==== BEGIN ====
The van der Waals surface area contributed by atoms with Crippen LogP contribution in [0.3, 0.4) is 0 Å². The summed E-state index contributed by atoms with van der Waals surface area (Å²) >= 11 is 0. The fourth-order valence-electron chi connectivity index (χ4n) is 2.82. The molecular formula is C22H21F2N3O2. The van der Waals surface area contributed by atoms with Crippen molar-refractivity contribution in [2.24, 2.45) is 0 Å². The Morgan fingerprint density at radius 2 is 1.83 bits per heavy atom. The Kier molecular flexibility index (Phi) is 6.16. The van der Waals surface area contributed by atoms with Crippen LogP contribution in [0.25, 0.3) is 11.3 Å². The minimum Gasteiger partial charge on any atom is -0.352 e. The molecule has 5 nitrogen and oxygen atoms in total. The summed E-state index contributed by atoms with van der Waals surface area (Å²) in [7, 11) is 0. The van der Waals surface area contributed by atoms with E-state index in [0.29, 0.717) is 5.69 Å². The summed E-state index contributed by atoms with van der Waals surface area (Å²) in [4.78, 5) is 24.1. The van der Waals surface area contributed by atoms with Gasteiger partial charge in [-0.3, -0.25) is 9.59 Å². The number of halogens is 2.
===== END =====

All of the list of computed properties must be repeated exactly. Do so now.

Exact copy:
The van der Waals surface area contributed by atoms with Crippen LogP contribution in [0.3, 0.4) is 0 Å². The summed E-state index contributed by atoms with van der Waals surface area (Å²) >= 11 is 0. The fourth-order valence-electron chi connectivity index (χ4n) is 2.82. The molecular formula is C22H21F2N3O2. The van der Waals surface area contributed by atoms with Crippen molar-refractivity contribution in [2.24, 2.45) is 0 Å². The Morgan fingerprint density at radius 2 is 1.83 bits per heavy atom. The Kier molecular flexibility index (Phi) is 6.16. The van der Waals surface area contributed by atoms with Crippen LogP contribution in [0.25, 0.3) is 11.3 Å². The minimum Gasteiger partial charge on any atom is -0.352 e. The molecule has 5 nitrogen and oxygen atoms in total. The summed E-state index contributed by atoms with van der Waals surface area (Å²) in [7, 11) is 0. The van der Waals surface area contributed by atoms with E-state index in [0.29, 0.717) is 5.69 Å². The summed E-state index contributed by atoms with van der Waals surface area (Å²) in [4.78, 5) is 24.1. The van der Waals surface area contributed by atoms with Gasteiger partial charge in [-0.3, -0.25) is 9.59 Å². The number of halogens is 2.